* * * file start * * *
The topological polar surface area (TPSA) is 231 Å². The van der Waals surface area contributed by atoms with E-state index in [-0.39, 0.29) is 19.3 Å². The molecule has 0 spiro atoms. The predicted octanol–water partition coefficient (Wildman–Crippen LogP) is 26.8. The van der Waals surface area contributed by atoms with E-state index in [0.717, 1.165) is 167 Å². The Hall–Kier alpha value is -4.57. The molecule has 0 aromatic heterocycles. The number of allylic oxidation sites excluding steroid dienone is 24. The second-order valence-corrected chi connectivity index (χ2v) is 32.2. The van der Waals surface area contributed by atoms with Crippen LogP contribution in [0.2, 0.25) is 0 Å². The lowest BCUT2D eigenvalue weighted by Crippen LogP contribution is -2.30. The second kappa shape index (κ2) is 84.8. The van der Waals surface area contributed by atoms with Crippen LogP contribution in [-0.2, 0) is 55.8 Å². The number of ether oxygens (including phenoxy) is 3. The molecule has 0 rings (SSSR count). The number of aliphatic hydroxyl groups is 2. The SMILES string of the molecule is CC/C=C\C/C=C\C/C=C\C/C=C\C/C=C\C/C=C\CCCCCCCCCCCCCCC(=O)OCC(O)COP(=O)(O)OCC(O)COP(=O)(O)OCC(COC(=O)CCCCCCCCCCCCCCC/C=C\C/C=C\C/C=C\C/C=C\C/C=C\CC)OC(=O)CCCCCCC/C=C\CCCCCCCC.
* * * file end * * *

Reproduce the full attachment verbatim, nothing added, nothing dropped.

The topological polar surface area (TPSA) is 231 Å². The van der Waals surface area contributed by atoms with E-state index in [-0.39, 0.29) is 19.3 Å². The molecule has 0 spiro atoms. The predicted octanol–water partition coefficient (Wildman–Crippen LogP) is 26.8. The van der Waals surface area contributed by atoms with E-state index in [0.717, 1.165) is 167 Å². The Hall–Kier alpha value is -4.57. The molecule has 0 aromatic heterocycles. The number of allylic oxidation sites excluding steroid dienone is 24. The second-order valence-corrected chi connectivity index (χ2v) is 32.2. The van der Waals surface area contributed by atoms with Crippen LogP contribution in [0.2, 0.25) is 0 Å². The lowest BCUT2D eigenvalue weighted by Crippen LogP contribution is -2.30. The second kappa shape index (κ2) is 84.8. The van der Waals surface area contributed by atoms with Crippen LogP contribution in [-0.2, 0) is 55.8 Å². The number of ether oxygens (including phenoxy) is 3. The molecule has 0 rings (SSSR count). The number of aliphatic hydroxyl groups is 2. The SMILES string of the molecule is CC/C=C\C/C=C\C/C=C\C/C=C\C/C=C\C/C=C\CCCCCCCCCCCCCCC(=O)OCC(O)COP(=O)(O)OCC(O)COP(=O)(O)OCC(COC(=O)CCCCCCCCCCCCCCC/C=C\C/C=C\C/C=C\C/C=C\C/C=C\CC)OC(=O)CCCCCCC/C=C\CCCCCCCC.